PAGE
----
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In context: Japanese website ASCII.jp posted an interview with Intel today, covering various topics about its upcoming graphics hardware. This includes some new details about the company's Arc Alchemist graphics cards, like why it chose TSMC's foundry over its own. They also shed some new light on the compatibility range for Intel's new upscaling tech as well as Intel's relationship with GPU partners.
Correction (09/21/21): Due to an error in translation, some of the information in this article was not accurate at the time of publishing. An Intel representative reached out to TechSpot to inform us that the original source, ASCII, had misquoted Raja Koduri. The ASCII article said Koduri had indicated that Intel chose TSMC because of its manufacturing capacity.
According to the corrected ASCII article, Raja said, "The factors considered for whether it's internal or external manufacturing is based on three factors – performance, cost and capacity. He did not comment that Intel did not have sufficient capacity for advanced nodes."
The original story follows below:
According to Wccftech's translation, Intel said it chose TSMC's six-nanometer processor node for the Arc Alchemist GPUs over its own node—probably Intel 7, due to manufacturing capacity. Intel also took operating frequency and cost into consideration.
Earlier this summer, Intel revealed its roadmap for upcoming node processes as part of its intention to compete with TMSC and Samsung's nodes, with Intel 7 as its latest process. Using its own process for future GPUs isn't out of the question, as Intel told ASCII.jp it will reconsider the same factors as before when the time comes for the next generation.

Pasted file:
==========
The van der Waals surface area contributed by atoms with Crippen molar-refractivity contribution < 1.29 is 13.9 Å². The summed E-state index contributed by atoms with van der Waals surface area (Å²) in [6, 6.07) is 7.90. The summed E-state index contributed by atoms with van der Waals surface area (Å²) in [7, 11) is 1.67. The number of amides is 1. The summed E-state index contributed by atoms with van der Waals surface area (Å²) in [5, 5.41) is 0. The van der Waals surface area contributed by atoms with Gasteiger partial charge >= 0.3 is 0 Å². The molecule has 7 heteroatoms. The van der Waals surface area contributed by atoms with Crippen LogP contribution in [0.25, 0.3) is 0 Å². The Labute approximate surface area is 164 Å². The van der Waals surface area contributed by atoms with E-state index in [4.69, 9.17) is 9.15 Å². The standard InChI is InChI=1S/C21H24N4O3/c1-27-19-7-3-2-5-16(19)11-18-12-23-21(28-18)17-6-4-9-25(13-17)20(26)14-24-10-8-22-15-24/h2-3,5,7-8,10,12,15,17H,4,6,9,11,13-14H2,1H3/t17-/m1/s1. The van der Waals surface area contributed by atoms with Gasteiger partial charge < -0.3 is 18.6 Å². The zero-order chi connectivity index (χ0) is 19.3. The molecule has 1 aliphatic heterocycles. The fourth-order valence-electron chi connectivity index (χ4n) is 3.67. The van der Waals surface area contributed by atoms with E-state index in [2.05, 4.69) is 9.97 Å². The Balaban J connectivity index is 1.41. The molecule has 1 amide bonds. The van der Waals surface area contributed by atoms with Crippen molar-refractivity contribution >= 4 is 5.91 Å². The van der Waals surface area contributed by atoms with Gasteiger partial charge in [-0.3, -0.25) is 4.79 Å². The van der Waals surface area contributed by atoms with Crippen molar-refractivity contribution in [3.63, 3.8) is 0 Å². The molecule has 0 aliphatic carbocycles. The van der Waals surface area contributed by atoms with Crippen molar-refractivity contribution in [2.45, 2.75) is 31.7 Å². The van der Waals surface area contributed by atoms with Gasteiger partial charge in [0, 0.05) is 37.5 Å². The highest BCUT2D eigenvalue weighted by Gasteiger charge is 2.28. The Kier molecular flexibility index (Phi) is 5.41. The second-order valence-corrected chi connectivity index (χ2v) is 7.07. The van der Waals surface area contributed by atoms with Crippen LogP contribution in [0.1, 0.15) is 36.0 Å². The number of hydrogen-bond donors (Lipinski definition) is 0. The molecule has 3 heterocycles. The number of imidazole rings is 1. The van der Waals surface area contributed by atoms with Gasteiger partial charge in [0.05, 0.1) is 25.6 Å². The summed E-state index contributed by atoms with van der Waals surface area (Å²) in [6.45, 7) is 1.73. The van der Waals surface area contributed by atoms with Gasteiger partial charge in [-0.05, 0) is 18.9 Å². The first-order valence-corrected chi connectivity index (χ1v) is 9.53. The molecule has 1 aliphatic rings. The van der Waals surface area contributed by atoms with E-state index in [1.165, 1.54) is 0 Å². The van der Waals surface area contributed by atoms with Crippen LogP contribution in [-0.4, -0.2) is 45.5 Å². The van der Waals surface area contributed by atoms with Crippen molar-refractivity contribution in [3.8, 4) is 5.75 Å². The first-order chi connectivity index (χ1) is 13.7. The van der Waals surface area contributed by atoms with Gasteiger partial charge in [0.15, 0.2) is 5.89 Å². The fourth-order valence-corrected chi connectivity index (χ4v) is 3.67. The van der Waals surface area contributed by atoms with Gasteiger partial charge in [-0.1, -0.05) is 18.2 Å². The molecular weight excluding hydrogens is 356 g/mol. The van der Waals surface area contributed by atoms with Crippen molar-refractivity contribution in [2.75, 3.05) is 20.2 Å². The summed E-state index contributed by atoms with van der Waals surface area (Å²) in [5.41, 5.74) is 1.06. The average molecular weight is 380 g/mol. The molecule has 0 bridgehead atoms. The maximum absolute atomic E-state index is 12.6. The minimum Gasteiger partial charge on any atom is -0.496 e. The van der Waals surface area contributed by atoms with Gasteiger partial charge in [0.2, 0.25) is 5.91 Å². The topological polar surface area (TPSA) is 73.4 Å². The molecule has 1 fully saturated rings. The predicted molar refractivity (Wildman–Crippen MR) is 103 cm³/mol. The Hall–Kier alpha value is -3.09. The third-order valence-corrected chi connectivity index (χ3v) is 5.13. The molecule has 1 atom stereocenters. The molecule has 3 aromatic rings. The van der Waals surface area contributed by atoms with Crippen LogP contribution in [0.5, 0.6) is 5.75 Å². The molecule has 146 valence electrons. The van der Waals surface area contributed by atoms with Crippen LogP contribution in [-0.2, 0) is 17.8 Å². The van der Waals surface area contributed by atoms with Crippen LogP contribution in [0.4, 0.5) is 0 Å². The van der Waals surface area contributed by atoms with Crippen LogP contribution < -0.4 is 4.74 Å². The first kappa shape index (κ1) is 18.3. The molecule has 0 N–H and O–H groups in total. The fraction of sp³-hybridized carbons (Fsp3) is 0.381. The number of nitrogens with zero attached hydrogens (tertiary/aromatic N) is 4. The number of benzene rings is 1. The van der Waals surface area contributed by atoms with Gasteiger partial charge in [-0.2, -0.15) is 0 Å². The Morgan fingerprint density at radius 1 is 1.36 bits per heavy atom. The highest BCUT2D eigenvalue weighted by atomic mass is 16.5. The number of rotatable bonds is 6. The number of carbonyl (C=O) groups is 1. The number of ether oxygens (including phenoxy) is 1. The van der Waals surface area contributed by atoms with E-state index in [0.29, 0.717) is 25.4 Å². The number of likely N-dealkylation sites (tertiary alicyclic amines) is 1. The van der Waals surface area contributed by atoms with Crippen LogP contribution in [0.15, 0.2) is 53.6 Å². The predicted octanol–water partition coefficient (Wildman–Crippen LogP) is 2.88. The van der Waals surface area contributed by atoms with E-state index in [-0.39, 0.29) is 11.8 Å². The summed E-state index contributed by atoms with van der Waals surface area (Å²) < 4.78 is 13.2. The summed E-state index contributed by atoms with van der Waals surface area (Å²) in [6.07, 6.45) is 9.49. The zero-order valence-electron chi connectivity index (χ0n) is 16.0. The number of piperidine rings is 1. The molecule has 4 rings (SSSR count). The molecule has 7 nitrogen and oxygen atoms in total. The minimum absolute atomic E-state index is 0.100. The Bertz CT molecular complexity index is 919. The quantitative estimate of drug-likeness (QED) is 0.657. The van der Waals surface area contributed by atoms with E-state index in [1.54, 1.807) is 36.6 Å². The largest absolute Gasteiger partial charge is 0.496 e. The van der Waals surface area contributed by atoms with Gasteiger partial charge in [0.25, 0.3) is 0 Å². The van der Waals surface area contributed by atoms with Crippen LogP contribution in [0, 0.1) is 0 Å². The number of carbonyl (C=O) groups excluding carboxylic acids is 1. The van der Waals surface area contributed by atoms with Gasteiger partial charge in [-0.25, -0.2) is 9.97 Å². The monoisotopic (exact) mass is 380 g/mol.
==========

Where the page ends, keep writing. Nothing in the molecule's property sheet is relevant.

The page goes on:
Intel confirmed that its upscaling technology, XeSS, will work with DG1 Xe-LP GPUs as well as 11th generation Tiger Lake integrated graphics. XeSS is supposed to use AI to upscale images from lower resolutions to save on performance using Intel's XMX cores, similar to how Nvidia's DLSS uses the tensor cores on that company's RTX GPUs. Some of XeSS's functionality, however, will work on GPUs without XMX cores as long as they have DP4a instruction.
Intel also stressed to ASCII.jp its intention to release regular driver updates for the Arc GPUs, including releasing new drivers for every major PC game launch. This is likely why Intel recently hired four gaming industry veterans to work with developers.
When it comes to GPU manufacturing partners making custom versions, Intel seems to have already shipped them its reference design. It told ASCII.jp that it's still deciding whether to sell its own reference-only design like Nvidia's founders edition GPUs, though it may have already teased such a reference design to the public.
Previous reports indicated the Arc GPUs would come with up to 32 of Intel's Xe cores. When talking about the scalability of the architecture in this interview, though, Intel left the door open for more than 32 cores in future cards.